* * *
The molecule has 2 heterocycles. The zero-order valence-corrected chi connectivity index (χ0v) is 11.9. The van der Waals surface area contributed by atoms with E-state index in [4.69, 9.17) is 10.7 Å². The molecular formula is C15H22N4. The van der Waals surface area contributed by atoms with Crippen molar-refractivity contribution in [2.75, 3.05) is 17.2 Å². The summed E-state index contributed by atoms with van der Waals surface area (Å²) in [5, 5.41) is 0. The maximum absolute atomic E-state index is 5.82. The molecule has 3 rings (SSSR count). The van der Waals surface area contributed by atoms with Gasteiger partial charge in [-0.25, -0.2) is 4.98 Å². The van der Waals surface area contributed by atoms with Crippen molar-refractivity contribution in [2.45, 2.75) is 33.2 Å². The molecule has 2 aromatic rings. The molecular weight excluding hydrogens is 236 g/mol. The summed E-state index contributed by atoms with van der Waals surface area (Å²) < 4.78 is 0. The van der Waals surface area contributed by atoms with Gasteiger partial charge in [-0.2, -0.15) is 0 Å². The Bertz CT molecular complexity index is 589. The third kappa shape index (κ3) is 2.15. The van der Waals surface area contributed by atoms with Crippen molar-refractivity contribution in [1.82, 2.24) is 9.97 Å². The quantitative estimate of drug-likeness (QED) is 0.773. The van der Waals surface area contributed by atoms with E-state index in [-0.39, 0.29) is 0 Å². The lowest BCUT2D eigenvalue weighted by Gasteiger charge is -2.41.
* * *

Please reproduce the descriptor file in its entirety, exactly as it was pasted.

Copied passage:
The molecule has 2 heterocycles. The zero-order valence-corrected chi connectivity index (χ0v) is 11.9. The van der Waals surface area contributed by atoms with E-state index in [4.69, 9.17) is 10.7 Å². The molecular formula is C15H22N4. The van der Waals surface area contributed by atoms with Crippen molar-refractivity contribution in [2.75, 3.05) is 17.2 Å². The summed E-state index contributed by atoms with van der Waals surface area (Å²) in [5, 5.41) is 0. The maximum absolute atomic E-state index is 5.82. The molecule has 3 rings (SSSR count). The van der Waals surface area contributed by atoms with Gasteiger partial charge in [-0.25, -0.2) is 4.98 Å². The van der Waals surface area contributed by atoms with Crippen molar-refractivity contribution in [2.45, 2.75) is 33.2 Å². The molecule has 2 aromatic rings. The molecular weight excluding hydrogens is 236 g/mol. The summed E-state index contributed by atoms with van der Waals surface area (Å²) < 4.78 is 0. The van der Waals surface area contributed by atoms with Gasteiger partial charge in [-0.2, -0.15) is 0 Å². The Bertz CT molecular complexity index is 589. The third kappa shape index (κ3) is 2.15. The van der Waals surface area contributed by atoms with Crippen molar-refractivity contribution in [1.82, 2.24) is 9.97 Å². The quantitative estimate of drug-likeness (QED) is 0.773. The van der Waals surface area contributed by atoms with E-state index in [-0.39, 0.29) is 0 Å². The lowest BCUT2D eigenvalue weighted by Gasteiger charge is -2.41.